This section is from the book "The Gardener's Monthly And Horticulturist V21", by Thomas Meehan. See also: Four-Season Harvest: Organic Vegetables from Your Home Garden All Year Long.
We hear complaint from all over our country about the above disease of the Strawberry plant, asking the cause and remedy of the same. It is the general opinion that it is caused wholly by a fungus attacking the leaf. This may be partly the cause, but is my opinion there are other causes. Having watched it for several years past, I have always found it worst, or of any account only in certain seasons, such as the past, when we have a fine March and April and the plants start off finely, then a cold spell in May with frost, which checks suddenly the growth of the plants. The leaf spots and turns red, and by the time the fruit ought to ripen, the plant has no vitality left in it. Having frequently examined the roots, I have always found them infested with a blueish louse, sometimes so numerous that they cover the leaf-stems. This I think is one great cause of the trouble generally known as the blight. In favorable seasons, when everything conduces to the continued growth of the plants, the louse has no chance to gain any advantage over them; but, as soon as the weather is too cold or too dry with cold, they increase rapidly and suck all the life out of the young rootlets, which weakens the plants, and gives fungus or any other disease a chance to affect the leaf.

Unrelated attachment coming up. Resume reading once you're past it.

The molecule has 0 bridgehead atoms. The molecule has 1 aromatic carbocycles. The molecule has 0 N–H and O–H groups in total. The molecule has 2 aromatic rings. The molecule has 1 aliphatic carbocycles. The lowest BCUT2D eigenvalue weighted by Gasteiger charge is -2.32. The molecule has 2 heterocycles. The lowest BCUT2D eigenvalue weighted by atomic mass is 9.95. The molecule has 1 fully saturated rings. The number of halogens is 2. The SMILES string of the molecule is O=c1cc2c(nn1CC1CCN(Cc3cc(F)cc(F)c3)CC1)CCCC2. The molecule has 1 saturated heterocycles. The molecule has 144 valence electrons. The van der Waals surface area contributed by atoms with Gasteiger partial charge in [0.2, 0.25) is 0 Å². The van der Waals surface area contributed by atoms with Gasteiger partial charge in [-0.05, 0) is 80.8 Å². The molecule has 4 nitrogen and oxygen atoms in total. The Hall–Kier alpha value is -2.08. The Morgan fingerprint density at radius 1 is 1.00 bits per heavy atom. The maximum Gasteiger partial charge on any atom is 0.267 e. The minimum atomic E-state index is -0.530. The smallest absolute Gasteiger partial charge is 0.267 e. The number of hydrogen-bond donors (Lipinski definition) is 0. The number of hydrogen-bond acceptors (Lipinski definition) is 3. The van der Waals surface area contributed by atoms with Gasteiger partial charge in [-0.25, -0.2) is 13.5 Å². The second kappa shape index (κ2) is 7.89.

Whenever the leaf is perfectly green the roots will be found all right, but when the leaf is spotted or red, early in the season, something is wrong at the root, and I have always found that louse there, at some time in greater or less numbers. I am aware that there is a sun-scald, which some varieties, such as Jucunda, are liable to, but I refer only to the blight that attacks all kinds. Nothing is exempt from it in some seasons. I do not say this is the cause, but as far as my observation goes, I have good reason to believe it is; and think if we can find a remedy to destroy the lice on the roots, we would have little or no blight on such hardy kinds as "Wilson, Monarch of the West, etc. I have been trying liquid tobacco, which I think helped, but was not thoroughly effectual. I think, if those, whose plants get affected next May or June, will give them a thorough examination, they will find the roots affected as well as the foliage.